Twitter

Humble Pie

“If I have seen a little further it is by standing on the shoulders of Giants.” – Sir Isaac Newton

I had an epiphany tonight. After having taken a couple weeks off from writing to let feedback simmer and to take the family on a vacation, I was extremely humbled by a single tweet that shared this blog along with a few nice words. And just like that, presto…renewed motivation.

Then came the weekly Sunday night @scriptchat on Twitter. Tonight’s guest was Eric Koenig (@EricKoenig123), a dentist whom this past year sold his first feature, Matriarch to Paramount. You can read more about Eric and his incredible story here. Back to the epiphany…

I realized that the incredible network of writers that I have come to know on Twitter range from the produced, bought, optioned Hollywood insiders, to experienced and knowledgeable writers on the verge, to writers like myself who have a few projects under their belts but are still learning, to writers just starting out.  And it doesn’t matter where each one of us is at in our dream chasing journeys, as long as your respectful, courteous, and genuine, there are writers around you that WANT to help you succeed.

We read each other’s scripts and give usable notes and honest feedback. We favorite, like, retweet, repost, and share each other’s tweets and pictures. We answer each other’s questions. We lend a hand, an ear, or the right verb when needed. We pick each other up when one of us falls.

We do this because we all want nothing more than to see one of us succeed. To make that sale, to sign with an agent, to have our movie made. We want this SO BADLY for each other because we can say we knew you when…

We can say, “Hey, I gave that writer some notes on that script!” to our friends when it opens in theaters everywhere on Friday night. We hold the belief that you’ll pay it forward, that you’ll reach back down and do what you can to pull others forward who have put in the time, sweat and tears to write a great script. But most importantly, we all root for each other because if you make it, that means we can too.

Every writer who BREAKS IN keeps the dream alive for the rest of us. We look on and think, if I work just as hard, and I continue to learn and get better from every draft, I too can be a screenwriter.

When I make that first sale, I will not have done it on my own, because I will be standing to the shoulders of Giants.

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Am I Doing It Right?

Today is the day I’m supposed to get feedback for both my feature entry and my short entry to the BlueCat Screenplay Competition. While I’ve been anxiously waiting to hear what they think, I forge on with other projects.  I’ve started writing a rom-com spec and have outlined another spec, a spy thriller.  My game plan hasn’t really changed. Get the BlueCat feedback, re-write/polish, and then I’m going to try the Blacklist with it.  I’ll give it a month, then after that I’ll probably put that one on the back burner.  It’s gotten some read requests but no real traction as they like to say.  And that’s ok. It was a passion piece and it has helped me take several positive steps forward on my journey towards reaching my goals of being a professional (paid) writer.  I have learned a tremendous amount.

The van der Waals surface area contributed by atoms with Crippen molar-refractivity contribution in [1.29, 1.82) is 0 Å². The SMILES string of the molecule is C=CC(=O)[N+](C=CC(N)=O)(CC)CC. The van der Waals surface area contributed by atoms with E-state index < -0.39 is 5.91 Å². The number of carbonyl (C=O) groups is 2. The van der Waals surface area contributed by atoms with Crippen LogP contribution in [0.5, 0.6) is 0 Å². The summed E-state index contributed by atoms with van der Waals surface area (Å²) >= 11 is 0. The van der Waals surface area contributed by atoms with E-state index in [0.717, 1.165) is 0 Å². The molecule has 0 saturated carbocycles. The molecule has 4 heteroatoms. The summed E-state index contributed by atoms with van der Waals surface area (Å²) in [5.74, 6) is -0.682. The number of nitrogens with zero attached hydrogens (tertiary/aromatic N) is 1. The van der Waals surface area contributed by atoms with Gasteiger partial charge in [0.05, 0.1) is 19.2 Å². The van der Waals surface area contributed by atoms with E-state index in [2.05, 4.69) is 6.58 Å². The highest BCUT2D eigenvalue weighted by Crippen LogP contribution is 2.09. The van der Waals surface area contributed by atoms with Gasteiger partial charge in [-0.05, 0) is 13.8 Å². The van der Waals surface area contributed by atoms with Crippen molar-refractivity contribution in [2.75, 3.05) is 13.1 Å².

One of the more positive experiences having come from writing and trying to sell a spec screenplay is that it has given me a context in which to engage in conversations with some pretty well-connected people in the industry via social media.  Twitter has become the go to medium for connecting with industry people.  So far, I like to believe that I’m doing it right and yes, there is a wrong way to do it.

I try to just be me. I’m honest and forthcoming in my online interactions. I ask questions about people’s projects and interests.  I congratulate them when they share their successes.  I try to do this for everyone, not just the famous people or the bought, sold, or produced people.  I don’t have to “know” them to shoot a quick “congrats, great job!” tweet their way.  Trust me, it means the world to some one to get that little notification that says you’ve been mentioned in a tweet.  Every Friday the Twitter population participates in a great practice of sharing user’s handles with all of their followers, encouraging them to go and follow these individuals themselves.  It’s called Follow Friday, denoted with #FF.  If you get a mention in a #FF from me, it signals that I interacted with you that week in way that was educational, inspirational, or encouraging to me. I use #FF as a means of saying thank you for making me a better screenwriter.  There is a small collection of people on Twitter that I have referred to as the “Cool kids.”  These are established industry people who have been beyond kind in answering my questions, entertaining my little anecdotes, or whom have shared an article or blog post that was both inspiring and educational.  Again, my way of telling them thanks.  It’s silly, childish, and cheesy…but man it would be cool to get a #FF from one of the Cool Kids.

I believe I’m doing it right.  I do my best everyday to pay it forward; to share something or to mention some one in some way that helps them or moves them along on their own journey.  These are invaluable connections we make here in cyberspace.  I very much hope to meet some of these people someday. I’m going to leave you with some thoughts on hope. But as always, please leave me a note in the comments and let me know your thoughts.  And of course, follow me at @mcorcoran15 and feel free to give a retweet. 😉